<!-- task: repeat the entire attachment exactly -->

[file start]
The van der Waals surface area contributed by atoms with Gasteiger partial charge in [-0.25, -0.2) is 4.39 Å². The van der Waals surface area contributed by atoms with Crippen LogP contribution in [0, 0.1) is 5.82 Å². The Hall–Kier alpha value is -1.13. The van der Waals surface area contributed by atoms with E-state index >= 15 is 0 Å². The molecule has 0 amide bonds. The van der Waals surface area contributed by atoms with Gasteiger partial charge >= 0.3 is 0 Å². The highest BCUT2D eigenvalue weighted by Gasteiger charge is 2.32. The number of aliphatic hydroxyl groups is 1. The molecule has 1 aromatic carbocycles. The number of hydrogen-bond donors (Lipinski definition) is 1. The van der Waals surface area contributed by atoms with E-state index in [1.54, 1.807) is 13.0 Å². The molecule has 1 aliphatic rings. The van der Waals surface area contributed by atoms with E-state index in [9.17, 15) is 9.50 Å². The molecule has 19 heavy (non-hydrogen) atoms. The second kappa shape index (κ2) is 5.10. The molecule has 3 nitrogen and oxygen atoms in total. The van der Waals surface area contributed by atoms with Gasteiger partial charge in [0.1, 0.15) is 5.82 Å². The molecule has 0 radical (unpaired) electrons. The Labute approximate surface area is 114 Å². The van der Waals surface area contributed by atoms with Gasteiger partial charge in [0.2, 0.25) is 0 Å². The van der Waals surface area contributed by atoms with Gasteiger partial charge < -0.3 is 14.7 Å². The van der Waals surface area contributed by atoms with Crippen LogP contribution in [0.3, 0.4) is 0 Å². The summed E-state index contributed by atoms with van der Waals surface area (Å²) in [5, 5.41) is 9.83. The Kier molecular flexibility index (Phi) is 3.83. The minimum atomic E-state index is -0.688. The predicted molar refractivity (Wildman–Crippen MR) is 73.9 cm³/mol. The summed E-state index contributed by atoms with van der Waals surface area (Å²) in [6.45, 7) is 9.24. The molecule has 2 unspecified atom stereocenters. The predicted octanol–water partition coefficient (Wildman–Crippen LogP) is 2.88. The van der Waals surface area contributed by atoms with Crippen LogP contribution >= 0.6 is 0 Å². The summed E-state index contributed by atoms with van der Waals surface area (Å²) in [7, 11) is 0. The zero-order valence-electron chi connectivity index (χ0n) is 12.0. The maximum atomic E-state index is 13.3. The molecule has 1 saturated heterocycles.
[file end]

The van der Waals surface area contributed by atoms with Gasteiger partial charge in [-0.25, -0.2) is 4.39 Å². The van der Waals surface area contributed by atoms with Crippen LogP contribution in [0, 0.1) is 5.82 Å². The Hall–Kier alpha value is -1.13. The van der Waals surface area contributed by atoms with E-state index >= 15 is 0 Å². The molecule has 0 amide bonds. The van der Waals surface area contributed by atoms with Gasteiger partial charge >= 0.3 is 0 Å². The highest BCUT2D eigenvalue weighted by Gasteiger charge is 2.32. The number of aliphatic hydroxyl groups is 1. The molecule has 1 aromatic carbocycles. The number of hydrogen-bond donors (Lipinski definition) is 1. The van der Waals surface area contributed by atoms with E-state index in [1.54, 1.807) is 13.0 Å². The molecule has 1 aliphatic rings. The van der Waals surface area contributed by atoms with E-state index in [9.17, 15) is 9.50 Å². The molecule has 19 heavy (non-hydrogen) atoms. The second kappa shape index (κ2) is 5.10. The molecule has 3 nitrogen and oxygen atoms in total. The van der Waals surface area contributed by atoms with Gasteiger partial charge in [0.1, 0.15) is 5.82 Å². The molecule has 0 radical (unpaired) electrons. The Labute approximate surface area is 114 Å². The van der Waals surface area contributed by atoms with Gasteiger partial charge in [0.2, 0.25) is 0 Å². The van der Waals surface area contributed by atoms with Gasteiger partial charge < -0.3 is 14.7 Å². The van der Waals surface area contributed by atoms with Crippen LogP contribution in [0.3, 0.4) is 0 Å². The summed E-state index contributed by atoms with van der Waals surface area (Å²) in [5, 5.41) is 9.83. The Kier molecular flexibility index (Phi) is 3.83. The minimum atomic E-state index is -0.688. The predicted molar refractivity (Wildman–Crippen MR) is 73.9 cm³/mol. The summed E-state index contributed by atoms with van der Waals surface area (Å²) in [6.45, 7) is 9.24. The molecule has 2 unspecified atom stereocenters. The predicted octanol–water partition coefficient (Wildman–Crippen LogP) is 2.88. The van der Waals surface area contributed by atoms with Crippen LogP contribution >= 0.6 is 0 Å². The summed E-state index contributed by atoms with van der Waals surface area (Å²) in [7, 11) is 0. The zero-order valence-electron chi connectivity index (χ0n) is 12.0. The maximum atomic E-state index is 13.3. The molecule has 1 saturated heterocycles.